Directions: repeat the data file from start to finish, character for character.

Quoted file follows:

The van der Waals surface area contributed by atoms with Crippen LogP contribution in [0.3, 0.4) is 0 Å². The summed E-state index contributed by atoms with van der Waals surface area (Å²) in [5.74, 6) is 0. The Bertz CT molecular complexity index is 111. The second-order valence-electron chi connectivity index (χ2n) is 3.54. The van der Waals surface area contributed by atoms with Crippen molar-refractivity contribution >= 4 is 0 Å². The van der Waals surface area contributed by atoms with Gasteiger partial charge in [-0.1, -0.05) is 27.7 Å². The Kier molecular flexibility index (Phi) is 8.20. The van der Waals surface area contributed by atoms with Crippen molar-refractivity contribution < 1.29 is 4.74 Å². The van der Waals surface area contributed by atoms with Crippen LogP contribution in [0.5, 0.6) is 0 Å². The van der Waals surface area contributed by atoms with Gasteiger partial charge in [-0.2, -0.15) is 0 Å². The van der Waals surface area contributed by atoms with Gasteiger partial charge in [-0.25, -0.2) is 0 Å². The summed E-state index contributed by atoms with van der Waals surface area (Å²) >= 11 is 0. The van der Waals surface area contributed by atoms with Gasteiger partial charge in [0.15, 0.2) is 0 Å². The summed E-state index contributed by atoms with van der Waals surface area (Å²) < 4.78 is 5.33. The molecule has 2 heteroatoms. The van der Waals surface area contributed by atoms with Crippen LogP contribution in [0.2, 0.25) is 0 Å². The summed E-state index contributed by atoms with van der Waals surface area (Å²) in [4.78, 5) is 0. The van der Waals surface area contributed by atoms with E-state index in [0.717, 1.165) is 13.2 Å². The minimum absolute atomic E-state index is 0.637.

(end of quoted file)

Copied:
The van der Waals surface area contributed by atoms with Crippen LogP contribution in [0.3, 0.4) is 0 Å². The summed E-state index contributed by atoms with van der Waals surface area (Å²) in [5.74, 6) is 0. The Bertz CT molecular complexity index is 111. The second-order valence-electron chi connectivity index (χ2n) is 3.54. The van der Waals surface area contributed by atoms with Crippen molar-refractivity contribution >= 4 is 0 Å². The van der Waals surface area contributed by atoms with Gasteiger partial charge in [-0.1, -0.05) is 27.7 Å². The Kier molecular flexibility index (Phi) is 8.20. The van der Waals surface area contributed by atoms with Crippen molar-refractivity contribution < 1.29 is 4.74 Å². The van der Waals surface area contributed by atoms with Crippen LogP contribution in [0.5, 0.6) is 0 Å². The van der Waals surface area contributed by atoms with Gasteiger partial charge in [-0.2, -0.15) is 0 Å². The van der Waals surface area contributed by atoms with Gasteiger partial charge in [-0.25, -0.2) is 0 Å². The summed E-state index contributed by atoms with van der Waals surface area (Å²) >= 11 is 0. The van der Waals surface area contributed by atoms with Gasteiger partial charge in [0.15, 0.2) is 0 Å². The summed E-state index contributed by atoms with van der Waals surface area (Å²) < 4.78 is 5.33. The molecule has 2 heteroatoms. The van der Waals surface area contributed by atoms with Crippen LogP contribution in [0.2, 0.25) is 0 Å². The summed E-state index contributed by atoms with van der Waals surface area (Å²) in [4.78, 5) is 0. The van der Waals surface area contributed by atoms with E-state index in [0.717, 1.165) is 13.2 Å². The minimum absolute atomic E-state index is 0.637.